Detention of asylum-seekers

Some improvements were reported in the conditions in detention facilities as well as in access of asylum-seekers to the lawyers of the Hungarian Helsinki Committee (HHC), a local human rights organization. However, there was continued concern about the detention policy applied to asylum-seekers, the lack of a regular monitoring mechanism concerning the fate of asylum-seekers at point of entry, and conditions in community shelters.

Because of inconsistent interpretation of regulations concerning asylum-seekers and other foreign nationals, asylum-seekers in very similar situations were treated differently – some were detained, some were not. Apart from Iraqi and Afghan nationals, single male asylum applicants and stateless people who had entered the country illegally were detained for 12 months although the spirit of the law envisages detention only as a means to implement an expulsion decision. According to HHC, no person who had been detained while their application was being reviewed had been recognized as a refugee and only a few were given permission to temporarily remain in the country. In a report issued in August, the UN High Commissioner for Refugees described this situation as “an attitude or presumption that asylum-seekers kept in detention do not deserve international protection or alternative forms of protection”.

The conditions of detention varied. Those detained in Nagykanizsa centre were confined to locked dormitories day and night. In some facilities pay telephones were outside the perimeter of the detention area.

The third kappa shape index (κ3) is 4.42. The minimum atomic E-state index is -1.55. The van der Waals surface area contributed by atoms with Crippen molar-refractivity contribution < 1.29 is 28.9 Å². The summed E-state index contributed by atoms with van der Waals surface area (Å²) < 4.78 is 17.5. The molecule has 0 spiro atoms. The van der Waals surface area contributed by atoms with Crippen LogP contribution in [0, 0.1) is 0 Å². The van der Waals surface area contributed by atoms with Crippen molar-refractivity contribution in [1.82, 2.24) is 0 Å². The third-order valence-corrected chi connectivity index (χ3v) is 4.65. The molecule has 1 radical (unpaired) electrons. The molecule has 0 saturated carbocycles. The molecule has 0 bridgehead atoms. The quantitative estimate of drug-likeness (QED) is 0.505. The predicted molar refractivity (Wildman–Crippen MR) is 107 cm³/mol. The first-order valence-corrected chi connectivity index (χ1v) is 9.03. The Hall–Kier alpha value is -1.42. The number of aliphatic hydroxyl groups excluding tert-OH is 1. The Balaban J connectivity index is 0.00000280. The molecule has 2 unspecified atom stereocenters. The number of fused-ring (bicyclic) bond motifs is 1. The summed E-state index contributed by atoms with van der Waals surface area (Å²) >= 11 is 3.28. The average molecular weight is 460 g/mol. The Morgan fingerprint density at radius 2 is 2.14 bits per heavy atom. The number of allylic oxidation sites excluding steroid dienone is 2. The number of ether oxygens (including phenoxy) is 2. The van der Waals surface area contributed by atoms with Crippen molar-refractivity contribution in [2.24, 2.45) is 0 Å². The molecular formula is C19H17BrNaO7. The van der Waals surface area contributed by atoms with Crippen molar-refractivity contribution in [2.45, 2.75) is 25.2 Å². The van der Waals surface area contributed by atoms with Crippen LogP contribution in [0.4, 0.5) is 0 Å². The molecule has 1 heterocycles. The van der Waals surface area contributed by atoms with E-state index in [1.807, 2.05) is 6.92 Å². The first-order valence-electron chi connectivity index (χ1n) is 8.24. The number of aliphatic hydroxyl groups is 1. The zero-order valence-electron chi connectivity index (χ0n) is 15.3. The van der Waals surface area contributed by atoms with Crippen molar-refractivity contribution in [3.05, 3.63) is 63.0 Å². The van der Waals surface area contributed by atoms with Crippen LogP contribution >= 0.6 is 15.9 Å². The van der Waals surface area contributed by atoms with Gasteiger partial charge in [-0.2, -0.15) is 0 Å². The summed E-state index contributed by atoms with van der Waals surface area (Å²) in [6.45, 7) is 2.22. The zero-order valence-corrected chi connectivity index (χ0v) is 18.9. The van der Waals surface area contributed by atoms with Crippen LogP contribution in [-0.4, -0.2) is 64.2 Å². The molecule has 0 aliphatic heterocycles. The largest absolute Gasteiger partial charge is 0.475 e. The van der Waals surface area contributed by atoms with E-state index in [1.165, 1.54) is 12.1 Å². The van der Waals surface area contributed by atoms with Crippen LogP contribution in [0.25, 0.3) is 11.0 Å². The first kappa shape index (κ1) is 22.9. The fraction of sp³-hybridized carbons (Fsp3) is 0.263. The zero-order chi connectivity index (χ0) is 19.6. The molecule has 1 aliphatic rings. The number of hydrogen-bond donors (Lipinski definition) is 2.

Although not recognized as refugees, people given temporary stay permits were accommodated with many other categories of people, including convicted offenders awaiting deportation, in community shelters located within military bases and providing substandard conditions. Better services and conditions prevailed in open reception centres used by recognized refugees. These centres, unlike community shelters, reportedly had significant spare capacity in the course of the year.

Cage beds in institutions for people with mental disabilities

A report published in June by Mental Disability Advocacy Centre, a regional non-governmental organization, claimed that in a number of social care homes for people with mental disabilities cage beds were used as a method of restraint. This is considered to be cruel, inhuman and degrading treatment and in violation of international human rights law as well as best professional practice. The Ministry of Health, Social and Family Affairs confirmed that cage beds were still in use and stated that this was not explicitly forbidden by law, although their use was forbidden by professional guidelines for psychiatric hospitals.

AI country visits

In June in Budapest, AI representatives met László Teleki, State Secretary in the Office of the Prime Minister for Romani Affairs.